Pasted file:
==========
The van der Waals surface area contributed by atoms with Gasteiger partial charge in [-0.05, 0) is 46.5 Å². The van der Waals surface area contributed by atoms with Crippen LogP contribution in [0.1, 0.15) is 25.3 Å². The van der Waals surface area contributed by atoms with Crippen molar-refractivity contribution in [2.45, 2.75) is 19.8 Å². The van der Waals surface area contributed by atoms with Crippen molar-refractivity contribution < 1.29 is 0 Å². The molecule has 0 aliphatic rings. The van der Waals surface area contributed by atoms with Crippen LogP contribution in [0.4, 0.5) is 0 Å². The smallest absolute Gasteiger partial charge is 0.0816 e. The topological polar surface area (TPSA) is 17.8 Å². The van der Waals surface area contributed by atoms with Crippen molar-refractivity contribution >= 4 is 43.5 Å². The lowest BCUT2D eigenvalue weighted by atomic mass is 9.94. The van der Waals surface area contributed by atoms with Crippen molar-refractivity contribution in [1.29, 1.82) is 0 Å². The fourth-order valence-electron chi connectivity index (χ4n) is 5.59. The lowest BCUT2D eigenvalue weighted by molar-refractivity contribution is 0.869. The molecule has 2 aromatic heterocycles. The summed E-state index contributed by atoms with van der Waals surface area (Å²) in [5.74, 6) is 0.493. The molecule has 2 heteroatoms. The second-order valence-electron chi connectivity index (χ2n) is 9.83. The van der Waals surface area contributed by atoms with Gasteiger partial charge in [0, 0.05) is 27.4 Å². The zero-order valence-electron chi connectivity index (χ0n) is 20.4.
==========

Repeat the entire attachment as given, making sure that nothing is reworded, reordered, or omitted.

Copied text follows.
The van der Waals surface area contributed by atoms with Gasteiger partial charge in [-0.05, 0) is 46.5 Å². The van der Waals surface area contributed by atoms with Crippen LogP contribution in [0.1, 0.15) is 25.3 Å². The van der Waals surface area contributed by atoms with Crippen molar-refractivity contribution in [2.45, 2.75) is 19.8 Å². The van der Waals surface area contributed by atoms with Crippen molar-refractivity contribution < 1.29 is 0 Å². The molecule has 0 aliphatic rings. The van der Waals surface area contributed by atoms with Crippen LogP contribution in [0.4, 0.5) is 0 Å². The smallest absolute Gasteiger partial charge is 0.0816 e. The topological polar surface area (TPSA) is 17.8 Å². The van der Waals surface area contributed by atoms with Crippen molar-refractivity contribution >= 4 is 43.5 Å². The lowest BCUT2D eigenvalue weighted by atomic mass is 9.94. The van der Waals surface area contributed by atoms with Crippen molar-refractivity contribution in [1.29, 1.82) is 0 Å². The fourth-order valence-electron chi connectivity index (χ4n) is 5.59. The lowest BCUT2D eigenvalue weighted by molar-refractivity contribution is 0.869. The molecule has 2 aromatic heterocycles. The summed E-state index contributed by atoms with van der Waals surface area (Å²) in [5.74, 6) is 0.493. The molecule has 2 heteroatoms. The second-order valence-electron chi connectivity index (χ2n) is 9.83. The van der Waals surface area contributed by atoms with Gasteiger partial charge in [0, 0.05) is 27.4 Å². The zero-order valence-electron chi connectivity index (χ0n) is 20.4.